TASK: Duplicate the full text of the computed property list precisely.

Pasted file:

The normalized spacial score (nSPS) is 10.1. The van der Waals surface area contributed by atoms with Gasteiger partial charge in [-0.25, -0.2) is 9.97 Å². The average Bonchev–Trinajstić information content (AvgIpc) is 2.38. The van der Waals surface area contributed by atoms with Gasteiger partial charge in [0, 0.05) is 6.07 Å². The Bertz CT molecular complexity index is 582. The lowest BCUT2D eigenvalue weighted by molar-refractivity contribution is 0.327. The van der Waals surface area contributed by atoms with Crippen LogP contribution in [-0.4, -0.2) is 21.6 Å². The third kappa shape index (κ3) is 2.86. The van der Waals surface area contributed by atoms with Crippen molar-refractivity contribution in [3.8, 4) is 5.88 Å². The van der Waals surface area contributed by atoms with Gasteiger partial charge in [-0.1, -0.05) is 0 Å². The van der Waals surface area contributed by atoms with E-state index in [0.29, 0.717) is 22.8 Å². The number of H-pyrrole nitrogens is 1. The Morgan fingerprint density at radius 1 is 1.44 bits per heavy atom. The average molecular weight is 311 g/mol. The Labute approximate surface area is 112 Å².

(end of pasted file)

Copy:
The normalized spacial score (nSPS) is 10.1. The van der Waals surface area contributed by atoms with Gasteiger partial charge in [-0.25, -0.2) is 9.97 Å². The average Bonchev–Trinajstić information content (AvgIpc) is 2.38. The van der Waals surface area contributed by atoms with Gasteiger partial charge in [0, 0.05) is 6.07 Å². The Bertz CT molecular complexity index is 582. The lowest BCUT2D eigenvalue weighted by molar-refractivity contribution is 0.327. The van der Waals surface area contributed by atoms with Crippen LogP contribution in [-0.4, -0.2) is 21.6 Å². The third kappa shape index (κ3) is 2.86. The van der Waals surface area contributed by atoms with Crippen molar-refractivity contribution in [3.8, 4) is 5.88 Å². The van der Waals surface area contributed by atoms with Gasteiger partial charge in [-0.1, -0.05) is 0 Å². The van der Waals surface area contributed by atoms with E-state index in [0.29, 0.717) is 22.8 Å². The number of H-pyrrole nitrogens is 1. The Morgan fingerprint density at radius 1 is 1.44 bits per heavy atom. The average molecular weight is 311 g/mol. The Labute approximate surface area is 112 Å².